I washed the resulting shawl in my front-loader washing machine on a relatively gentle setting.  I also put it in the drier on a low setting and dried to dampness.  A twisted fringe was then created using a hair twirler.  




The shawl turned out to be snuggly with lots of colors interest.  I'm hoping it will suit the bill.

Finished Shawl

Shawl Detail

This was an interesting exercise to figure out how to make a shawl given constraints of fiber content and a desire to use yarn that I had in my stash.  I'm very happy with the result.

Wednesday, August 16, 2017

Orange Scarves

I have a lot of sock yarn I acquired with the idea of weaving scarves.  Although I have woven quite a few scarves, the yarn pile doesn't seem to be dented.  So as I contemplated this year's County Fair, I decided to make a scarf for the category of Nevada County Inspiration.  After reviewing the colors of yarns I had, I picked several orange/red variegated yarns to use in creating a scarf that was inspired by fire.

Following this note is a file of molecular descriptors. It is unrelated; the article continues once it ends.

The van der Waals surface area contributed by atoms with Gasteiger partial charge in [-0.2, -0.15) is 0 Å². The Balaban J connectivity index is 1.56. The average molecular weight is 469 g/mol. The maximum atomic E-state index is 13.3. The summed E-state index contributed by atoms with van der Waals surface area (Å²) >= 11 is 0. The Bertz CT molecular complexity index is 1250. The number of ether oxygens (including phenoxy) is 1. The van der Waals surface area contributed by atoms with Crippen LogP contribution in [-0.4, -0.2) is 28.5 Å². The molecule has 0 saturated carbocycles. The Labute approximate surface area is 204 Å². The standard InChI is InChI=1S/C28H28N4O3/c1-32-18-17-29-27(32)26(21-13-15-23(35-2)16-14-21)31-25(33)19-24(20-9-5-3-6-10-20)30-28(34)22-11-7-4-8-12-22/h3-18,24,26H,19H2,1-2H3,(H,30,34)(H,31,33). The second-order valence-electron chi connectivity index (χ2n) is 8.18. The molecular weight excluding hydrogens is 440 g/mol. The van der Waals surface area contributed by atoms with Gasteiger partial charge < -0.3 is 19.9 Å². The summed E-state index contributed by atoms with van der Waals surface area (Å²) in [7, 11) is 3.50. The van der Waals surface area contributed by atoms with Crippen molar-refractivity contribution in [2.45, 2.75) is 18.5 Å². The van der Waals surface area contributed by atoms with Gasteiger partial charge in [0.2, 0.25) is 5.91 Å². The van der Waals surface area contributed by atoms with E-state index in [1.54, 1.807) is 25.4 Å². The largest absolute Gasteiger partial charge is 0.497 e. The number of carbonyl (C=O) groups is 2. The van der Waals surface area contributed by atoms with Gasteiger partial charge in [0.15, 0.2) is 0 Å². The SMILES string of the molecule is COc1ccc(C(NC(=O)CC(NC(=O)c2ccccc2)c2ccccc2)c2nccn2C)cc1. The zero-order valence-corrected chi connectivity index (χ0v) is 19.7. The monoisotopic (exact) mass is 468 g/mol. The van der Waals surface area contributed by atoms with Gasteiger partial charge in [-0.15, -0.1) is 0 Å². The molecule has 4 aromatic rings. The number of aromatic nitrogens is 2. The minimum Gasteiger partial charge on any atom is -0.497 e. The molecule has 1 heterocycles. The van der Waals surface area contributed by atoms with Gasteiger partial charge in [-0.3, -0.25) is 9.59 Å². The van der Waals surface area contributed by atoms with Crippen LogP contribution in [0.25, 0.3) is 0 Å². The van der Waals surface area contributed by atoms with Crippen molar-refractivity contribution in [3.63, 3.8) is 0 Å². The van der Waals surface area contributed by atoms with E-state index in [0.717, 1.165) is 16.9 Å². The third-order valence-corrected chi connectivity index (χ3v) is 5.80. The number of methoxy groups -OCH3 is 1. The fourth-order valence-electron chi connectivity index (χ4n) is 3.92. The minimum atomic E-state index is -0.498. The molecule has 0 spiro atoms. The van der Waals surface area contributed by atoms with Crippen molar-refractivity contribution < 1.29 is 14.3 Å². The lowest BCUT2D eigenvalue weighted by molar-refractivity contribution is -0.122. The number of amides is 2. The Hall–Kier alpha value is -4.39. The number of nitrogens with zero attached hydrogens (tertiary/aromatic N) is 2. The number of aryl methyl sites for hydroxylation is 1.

The warp yarn was Pagewood Farms Denali sock yarn in Orange Spice and the weft was Tough Love Sock in Blood Orange.  I added a narrow stripe of the Tough Love Sock in the warp to give me the width I was looking for.   


Fire Scarf Weft and Warp Yarns 


I picked an extended point twill as the design.  The tie-up almost a 2-2 twill, with some plain weave bits thrown in.  

Fire Scarf Drawdown 
I dressed the loom with enough yarn for two scarves.  I initially sett the scarves at 10 epi.  After finishing the first scarf, I realized it was sett too widely.  So I cut it off and resleyed the warp at 15 epi.  The second scarf was woven using Tosh Sock in a medium red for the weft.

Both scarves were wet finished in my front loader washing machine on a gentle settling and dried flat.  The fringes were finished by twisting and I added some beads.  


Fringing in Progress



Fire Scarf Fringe Detail

Even though the scarf sett at 10 epi was fine, the second scarf had a much better hand.